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I want to setup a VPN server with OpenVPN, so client PCs can access each other like they were in the same physical network.

One problem I encountered is, that I cannot connect via UDP. When I change server+client configuration to use TCP connections, clients can successfully connect to the server. I read TCP over TCP is bad and incurs a lot of overhead.

The server is behind a router with a public IP and the server's IP is configured to be in the DMZ of the router.

Is there a way I can test where the connection fails when using UDP? At the client's router, at the client's ISP, at my router, somewhere else? Is such a setup even possible with UDP or do I have to resort to TCP?

If I missed essential details, let me know and I'll be happy to add them.

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Are you using an SSH tunnel to test this ? – Lucas Kauffman Mar 4 '12 at 20:24
@LucasKauffman: no, I'm simply running openvpn server.conf on the server and openvpn client.conf on the client – knittl Mar 4 '12 at 20:26
What do your error logs say ? – Lucas Kauffman Mar 4 '12 at 20:27
@LucasKauffman: Something along the lines of "Key exchange failed after 60 seconds" on the client, I don't think the server made any output. I can check again tomorrow (~12 hrs) – knittl Mar 4 '12 at 20:30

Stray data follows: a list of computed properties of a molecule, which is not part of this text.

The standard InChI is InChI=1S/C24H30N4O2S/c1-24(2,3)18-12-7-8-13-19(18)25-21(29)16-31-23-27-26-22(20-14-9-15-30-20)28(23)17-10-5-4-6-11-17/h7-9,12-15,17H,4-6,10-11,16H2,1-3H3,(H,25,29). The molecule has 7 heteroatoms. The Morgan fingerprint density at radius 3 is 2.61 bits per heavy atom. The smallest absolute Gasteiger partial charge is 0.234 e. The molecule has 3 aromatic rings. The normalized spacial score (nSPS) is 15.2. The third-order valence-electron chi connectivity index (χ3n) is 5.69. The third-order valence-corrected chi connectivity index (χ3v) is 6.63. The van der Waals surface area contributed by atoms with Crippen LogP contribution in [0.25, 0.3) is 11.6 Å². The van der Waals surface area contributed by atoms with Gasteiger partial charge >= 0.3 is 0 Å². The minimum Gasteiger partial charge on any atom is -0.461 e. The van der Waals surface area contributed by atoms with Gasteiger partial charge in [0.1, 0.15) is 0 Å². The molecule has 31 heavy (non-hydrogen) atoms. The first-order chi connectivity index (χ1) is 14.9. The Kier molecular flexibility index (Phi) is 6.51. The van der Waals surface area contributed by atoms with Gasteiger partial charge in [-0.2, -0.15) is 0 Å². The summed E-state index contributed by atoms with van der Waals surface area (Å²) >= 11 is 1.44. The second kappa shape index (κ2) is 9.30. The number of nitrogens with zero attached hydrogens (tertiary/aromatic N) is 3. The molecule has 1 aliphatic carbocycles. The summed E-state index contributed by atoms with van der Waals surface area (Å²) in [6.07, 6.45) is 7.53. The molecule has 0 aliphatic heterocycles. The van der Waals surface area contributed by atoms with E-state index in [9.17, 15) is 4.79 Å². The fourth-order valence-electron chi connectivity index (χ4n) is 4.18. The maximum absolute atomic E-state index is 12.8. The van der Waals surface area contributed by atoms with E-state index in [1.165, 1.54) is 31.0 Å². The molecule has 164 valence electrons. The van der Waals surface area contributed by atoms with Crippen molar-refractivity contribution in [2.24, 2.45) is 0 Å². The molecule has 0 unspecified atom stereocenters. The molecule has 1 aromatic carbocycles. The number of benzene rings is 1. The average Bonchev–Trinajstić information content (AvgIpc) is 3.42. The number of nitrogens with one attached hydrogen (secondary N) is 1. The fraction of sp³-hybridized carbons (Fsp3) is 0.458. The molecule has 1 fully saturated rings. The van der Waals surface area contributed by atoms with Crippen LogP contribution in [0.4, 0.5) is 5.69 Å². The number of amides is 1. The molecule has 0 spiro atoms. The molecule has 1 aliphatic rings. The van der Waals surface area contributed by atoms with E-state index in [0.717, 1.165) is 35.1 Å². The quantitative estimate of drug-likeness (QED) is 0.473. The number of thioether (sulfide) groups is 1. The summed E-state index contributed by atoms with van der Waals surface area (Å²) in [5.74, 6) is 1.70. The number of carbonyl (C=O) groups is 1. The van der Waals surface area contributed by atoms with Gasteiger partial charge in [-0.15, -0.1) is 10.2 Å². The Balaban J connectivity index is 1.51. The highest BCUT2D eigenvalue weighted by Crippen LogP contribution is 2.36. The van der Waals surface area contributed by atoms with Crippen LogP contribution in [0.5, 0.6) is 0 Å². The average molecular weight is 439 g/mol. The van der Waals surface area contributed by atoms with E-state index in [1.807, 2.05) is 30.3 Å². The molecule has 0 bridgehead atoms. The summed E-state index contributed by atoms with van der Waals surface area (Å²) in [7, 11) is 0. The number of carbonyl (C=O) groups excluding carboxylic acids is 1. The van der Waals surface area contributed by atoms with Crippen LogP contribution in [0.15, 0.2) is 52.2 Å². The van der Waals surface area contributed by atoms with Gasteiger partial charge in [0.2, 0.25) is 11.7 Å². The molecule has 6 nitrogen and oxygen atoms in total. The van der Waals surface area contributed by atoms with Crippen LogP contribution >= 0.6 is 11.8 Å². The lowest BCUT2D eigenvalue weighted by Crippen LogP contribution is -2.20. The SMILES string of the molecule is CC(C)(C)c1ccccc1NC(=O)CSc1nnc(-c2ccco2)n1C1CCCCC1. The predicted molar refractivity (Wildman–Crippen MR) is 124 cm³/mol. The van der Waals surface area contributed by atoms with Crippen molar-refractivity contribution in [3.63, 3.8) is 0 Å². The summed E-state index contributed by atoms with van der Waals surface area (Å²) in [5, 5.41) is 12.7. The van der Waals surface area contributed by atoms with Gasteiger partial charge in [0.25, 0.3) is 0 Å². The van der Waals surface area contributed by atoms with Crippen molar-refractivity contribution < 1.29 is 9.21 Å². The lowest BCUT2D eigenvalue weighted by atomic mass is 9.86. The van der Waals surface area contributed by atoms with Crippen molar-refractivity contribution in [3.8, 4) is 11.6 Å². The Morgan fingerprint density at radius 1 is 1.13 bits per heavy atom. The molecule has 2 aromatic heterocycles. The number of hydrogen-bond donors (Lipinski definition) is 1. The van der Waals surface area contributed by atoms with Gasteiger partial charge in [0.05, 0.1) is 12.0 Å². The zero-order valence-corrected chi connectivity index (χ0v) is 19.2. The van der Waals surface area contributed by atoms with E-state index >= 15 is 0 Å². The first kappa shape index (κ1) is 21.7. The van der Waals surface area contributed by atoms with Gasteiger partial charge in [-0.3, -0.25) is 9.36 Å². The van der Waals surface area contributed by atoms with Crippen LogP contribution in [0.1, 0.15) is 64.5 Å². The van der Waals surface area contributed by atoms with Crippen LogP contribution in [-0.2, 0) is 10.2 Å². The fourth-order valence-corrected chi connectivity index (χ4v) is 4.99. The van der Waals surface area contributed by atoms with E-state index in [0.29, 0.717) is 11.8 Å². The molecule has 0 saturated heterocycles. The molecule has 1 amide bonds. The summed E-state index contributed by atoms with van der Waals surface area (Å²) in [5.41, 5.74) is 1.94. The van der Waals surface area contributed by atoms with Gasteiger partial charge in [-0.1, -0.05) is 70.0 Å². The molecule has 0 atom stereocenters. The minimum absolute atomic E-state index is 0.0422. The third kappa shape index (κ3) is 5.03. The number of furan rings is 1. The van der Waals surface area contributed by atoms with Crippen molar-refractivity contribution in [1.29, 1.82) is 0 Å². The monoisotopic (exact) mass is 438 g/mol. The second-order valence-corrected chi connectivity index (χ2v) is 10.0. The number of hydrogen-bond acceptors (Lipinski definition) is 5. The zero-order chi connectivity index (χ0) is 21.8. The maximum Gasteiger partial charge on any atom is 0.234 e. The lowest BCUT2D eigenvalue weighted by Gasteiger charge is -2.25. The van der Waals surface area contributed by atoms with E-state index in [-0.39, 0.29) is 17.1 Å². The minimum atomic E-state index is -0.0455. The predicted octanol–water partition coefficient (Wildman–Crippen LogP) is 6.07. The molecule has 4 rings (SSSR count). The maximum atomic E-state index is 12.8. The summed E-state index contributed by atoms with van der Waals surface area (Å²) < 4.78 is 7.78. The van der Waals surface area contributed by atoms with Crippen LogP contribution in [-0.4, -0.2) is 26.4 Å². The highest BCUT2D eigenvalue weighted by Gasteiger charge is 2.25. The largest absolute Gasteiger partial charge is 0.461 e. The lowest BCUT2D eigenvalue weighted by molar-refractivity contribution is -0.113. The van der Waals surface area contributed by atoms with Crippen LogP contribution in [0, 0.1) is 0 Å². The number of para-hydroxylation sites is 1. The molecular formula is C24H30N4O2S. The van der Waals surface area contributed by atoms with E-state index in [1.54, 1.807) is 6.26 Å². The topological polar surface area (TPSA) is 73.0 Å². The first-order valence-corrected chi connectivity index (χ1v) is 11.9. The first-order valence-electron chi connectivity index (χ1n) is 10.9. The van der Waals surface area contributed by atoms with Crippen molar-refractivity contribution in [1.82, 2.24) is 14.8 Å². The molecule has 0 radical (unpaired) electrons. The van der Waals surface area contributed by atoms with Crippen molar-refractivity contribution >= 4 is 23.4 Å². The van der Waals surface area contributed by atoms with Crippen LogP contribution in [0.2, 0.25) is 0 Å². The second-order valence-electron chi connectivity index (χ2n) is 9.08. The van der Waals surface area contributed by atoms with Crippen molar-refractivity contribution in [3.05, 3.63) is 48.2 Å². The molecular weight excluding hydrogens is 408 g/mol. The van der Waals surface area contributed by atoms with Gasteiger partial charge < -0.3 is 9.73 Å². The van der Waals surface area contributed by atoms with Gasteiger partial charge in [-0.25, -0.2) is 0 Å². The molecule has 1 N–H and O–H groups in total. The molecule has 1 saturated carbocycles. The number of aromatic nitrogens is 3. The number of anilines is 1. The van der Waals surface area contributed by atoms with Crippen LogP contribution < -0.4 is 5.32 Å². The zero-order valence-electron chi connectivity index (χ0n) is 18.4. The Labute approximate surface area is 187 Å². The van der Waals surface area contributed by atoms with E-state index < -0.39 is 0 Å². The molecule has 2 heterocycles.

Do you have any firewall rules running to prevent UDP packets? – Lucas Kauffman Mar 4 '12 at 20:42

Sounds like a firewall is blocking traffic. I'd recommend using a udp sniffer..for linux, try tcpdump (which despite its name does also udp).

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Being in the DMZ does not mean you have full access from the Internet or anywhere else on the network. Many filewalls only permit the required ports into and out of the DMZ. If your ports aren't on the allowed list then they will not arrive at your server.

UDP failures are not as easy to investigate as TCP failures.

  • An ICMP monitor may indicate where the packet was rejected. It will fail if the packet was dropped.
  • Firewall logs at either end may indicate the traffic is being dropped. Temporary logging rules can indicate if the traffic is arriving at the firewall.
  • A tool like tcpdump can be used to determine what traffic is being sent and/or arriving.
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